Home Future Prepping for a STEM/STEAM YEAR

Prepping for a STEM/STEAM YEAR

by Peggy Reimers
STEM/STEAM

In just eleven years, the calendar year will be 2030! What will the job market look like for today’s students? Listed below are the top jobs in 2030.

  1. Software Engineer
  2. Automated & Robot System Repair
  3. Augmented Reality and Virtual World Creator
  4. Autonomous and Electrical Car Engineer
  5. Green Power Creator
  6. Technology Tutor and Trainer
  7. Drone Technician
  8. Space Exploration
  9. Future Farmer
  10. 3D Printing Engineer
  11. Data Manager
  12. Senior Wellness Manager
  13.  Streamcaster
  14. Biotech Engineer
  15. Science Ethicist/Technology Advocate
  16. Chronocurrency Broker
  17. Digital Enforcer
  18. A.I. Trainer and Technician
  19. Climate Analyst and Weather Moderator

Source: https://www.idtech.com/blog/futuristic-stem-jobs-and-career-list-for-students

Those nineteen jobs are a mix of Science – Technology – Engineering – Mathematics. The best way to prepare our students for the future is to make sure they have a strong foundation in STEM and future-ready skills. Teachers need to embed the following skills into their daily curriculum: creativity and innovation, critical thinking, and problem solving. Communication and collaboration are also essential. Read on for tips to make your STEM action plan. 

STEM/STEAM Action Plan

I asked Kathy Sleeper, STEM Lab teacher at Bullard Elementary School, the following question: What do teachers need to know in order to prepare for a STEAM-centered year? Here are the ten essential questions you need to answer: 

  1. How many students will I serve? 
  2. What type of setting will I have available?
  3. What is the purpose or the focus of the lab?
    1. TEKS-driven
    2. Tied to the curriculum
    3. A creative area with a work-on-your-own feel
    4. Exploration of new technology
    5. Follow the Engineering Design process
  4. How will I store supplies?
  5. How will the management of materials work?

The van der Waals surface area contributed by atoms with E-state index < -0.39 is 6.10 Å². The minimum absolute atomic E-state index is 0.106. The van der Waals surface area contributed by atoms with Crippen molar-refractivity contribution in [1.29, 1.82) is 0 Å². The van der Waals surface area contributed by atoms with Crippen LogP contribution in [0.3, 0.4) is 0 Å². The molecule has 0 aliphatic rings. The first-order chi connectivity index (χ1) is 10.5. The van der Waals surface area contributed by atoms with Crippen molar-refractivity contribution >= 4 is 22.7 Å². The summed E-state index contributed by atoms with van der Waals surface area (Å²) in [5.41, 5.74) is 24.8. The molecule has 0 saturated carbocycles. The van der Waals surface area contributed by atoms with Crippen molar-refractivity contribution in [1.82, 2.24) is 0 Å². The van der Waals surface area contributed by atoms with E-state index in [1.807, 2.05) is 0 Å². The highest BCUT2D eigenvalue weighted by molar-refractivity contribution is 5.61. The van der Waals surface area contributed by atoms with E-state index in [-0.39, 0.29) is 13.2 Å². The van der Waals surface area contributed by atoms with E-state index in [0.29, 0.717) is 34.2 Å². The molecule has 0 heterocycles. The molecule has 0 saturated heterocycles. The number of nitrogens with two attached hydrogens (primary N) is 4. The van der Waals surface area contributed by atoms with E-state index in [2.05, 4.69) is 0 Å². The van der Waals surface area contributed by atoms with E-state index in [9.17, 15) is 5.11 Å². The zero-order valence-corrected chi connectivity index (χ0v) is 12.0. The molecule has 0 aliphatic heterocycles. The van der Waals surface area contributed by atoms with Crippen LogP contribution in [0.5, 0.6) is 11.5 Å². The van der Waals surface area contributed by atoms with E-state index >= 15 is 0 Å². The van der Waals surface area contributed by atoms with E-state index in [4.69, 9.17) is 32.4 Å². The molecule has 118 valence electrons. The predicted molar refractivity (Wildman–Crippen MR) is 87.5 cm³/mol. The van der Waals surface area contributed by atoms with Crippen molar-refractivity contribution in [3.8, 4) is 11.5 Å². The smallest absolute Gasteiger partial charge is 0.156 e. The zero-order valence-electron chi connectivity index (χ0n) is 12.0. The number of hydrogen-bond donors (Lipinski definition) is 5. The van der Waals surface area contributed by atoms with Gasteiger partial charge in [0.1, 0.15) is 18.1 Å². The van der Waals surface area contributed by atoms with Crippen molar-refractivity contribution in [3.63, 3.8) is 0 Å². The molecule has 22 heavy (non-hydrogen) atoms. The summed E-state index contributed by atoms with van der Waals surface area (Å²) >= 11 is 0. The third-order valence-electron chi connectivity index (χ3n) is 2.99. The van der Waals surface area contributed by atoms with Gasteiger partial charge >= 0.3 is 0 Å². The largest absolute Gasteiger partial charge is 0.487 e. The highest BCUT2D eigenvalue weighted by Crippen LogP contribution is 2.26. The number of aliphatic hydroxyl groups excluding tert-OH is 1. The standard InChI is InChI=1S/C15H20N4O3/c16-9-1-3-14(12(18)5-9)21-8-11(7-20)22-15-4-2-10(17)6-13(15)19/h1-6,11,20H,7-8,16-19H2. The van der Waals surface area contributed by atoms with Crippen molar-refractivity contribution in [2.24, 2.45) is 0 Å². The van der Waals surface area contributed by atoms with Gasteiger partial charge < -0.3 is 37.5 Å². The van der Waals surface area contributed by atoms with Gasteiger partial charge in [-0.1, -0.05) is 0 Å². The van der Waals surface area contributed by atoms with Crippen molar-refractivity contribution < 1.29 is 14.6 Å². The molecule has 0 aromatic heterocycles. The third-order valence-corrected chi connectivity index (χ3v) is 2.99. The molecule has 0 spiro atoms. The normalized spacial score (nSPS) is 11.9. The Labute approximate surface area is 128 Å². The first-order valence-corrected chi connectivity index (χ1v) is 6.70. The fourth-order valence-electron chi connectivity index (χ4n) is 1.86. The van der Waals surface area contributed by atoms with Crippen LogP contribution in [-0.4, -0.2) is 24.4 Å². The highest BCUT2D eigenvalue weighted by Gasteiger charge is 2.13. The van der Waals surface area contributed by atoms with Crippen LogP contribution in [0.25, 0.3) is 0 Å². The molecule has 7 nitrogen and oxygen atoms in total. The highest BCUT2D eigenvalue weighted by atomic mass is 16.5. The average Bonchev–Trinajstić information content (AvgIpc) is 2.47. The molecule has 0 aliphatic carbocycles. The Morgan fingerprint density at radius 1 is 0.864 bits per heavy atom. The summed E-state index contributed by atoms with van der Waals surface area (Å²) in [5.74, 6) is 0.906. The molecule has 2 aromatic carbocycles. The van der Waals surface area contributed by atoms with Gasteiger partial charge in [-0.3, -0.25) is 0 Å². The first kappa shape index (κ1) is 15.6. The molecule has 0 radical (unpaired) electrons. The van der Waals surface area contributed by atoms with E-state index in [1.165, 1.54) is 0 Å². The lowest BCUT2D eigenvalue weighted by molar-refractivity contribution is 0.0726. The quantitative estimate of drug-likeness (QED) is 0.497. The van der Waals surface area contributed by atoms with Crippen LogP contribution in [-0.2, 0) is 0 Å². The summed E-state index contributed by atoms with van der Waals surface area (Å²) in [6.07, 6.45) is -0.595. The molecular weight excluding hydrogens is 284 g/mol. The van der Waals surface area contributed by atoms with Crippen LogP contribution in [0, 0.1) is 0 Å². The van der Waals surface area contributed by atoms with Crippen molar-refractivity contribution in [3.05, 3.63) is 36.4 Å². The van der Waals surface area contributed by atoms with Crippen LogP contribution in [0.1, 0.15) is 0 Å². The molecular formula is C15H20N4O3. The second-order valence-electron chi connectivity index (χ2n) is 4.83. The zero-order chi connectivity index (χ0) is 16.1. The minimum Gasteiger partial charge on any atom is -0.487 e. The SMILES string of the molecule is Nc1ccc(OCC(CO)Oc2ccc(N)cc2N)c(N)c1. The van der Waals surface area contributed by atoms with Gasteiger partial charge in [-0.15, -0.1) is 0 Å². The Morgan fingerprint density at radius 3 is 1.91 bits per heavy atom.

1. Easy access to students
    2. The teacher sets out equipment
  6. How will I secure funding for materials?
    1. Donations by parents, churches, etc.
    2. Dollar Store or Target dollar area
    3. Garage sales
    4. PTA or school funds
  7. How will students receive directions?
    1. Sit on a rug to get the information
    2. Station or center instructional cards
    3. Videos
    4. Student helpers
  8. If my setting is centers or stations, how will I address?
    1. How many students at each station
    2. How will students rotate in and out of stations
    3. Length of rotations
    4. Clean up
  9. How will failures be handled? (Take into account students will have a hard time switching between “mistakes are counted against you” to “mistakes are ways to learn, redesign and try again.”)
  10. Where and when will I keep tools charged?

Back to School STEM/STEAM Resources

STEM/STEAM Videos

How to be an Inventor by Kid President  – By Soul Pancake (4:59)  Kid President visits GE Aviation and shares his own inspiration to finish his own project. He wants to help his cat come to terms with a vacuum cleaner. 

11 Kid Inventors Break Down Their Greatest Inventions – By the New Yorker (11:30) Students between the ages of six and twelve tell their invention story. Each kid offers advice at the 2017 National Invention Convention on solving real-world problems. Inventions include: Blackberry Picker, Storibot, and the ChemotheraPop.

Boy gets Prosthetic Hand Made by 3-D Printer – By CBS Evening News (2:55) The story of a father, Paul McCarthy, began searching for an inexpensive yet functional prosthetic hand for his son Leon, who was born without fingers on one of his hands. McCarthy came across a video online with detailed instruction on how to use a 3-D printer to make a prosthetic hand for his son. This is a great story that intertwines STEM and collaboration across the world. 

Whatever your STEM/STEAM program shapes up to be, always remember to build habits of mind:

  • Persevere
  • Be not afraid of failing – treat every failure as another opportunity to learn
  • Encourage creativity
  • Debrief and reflect on every activity

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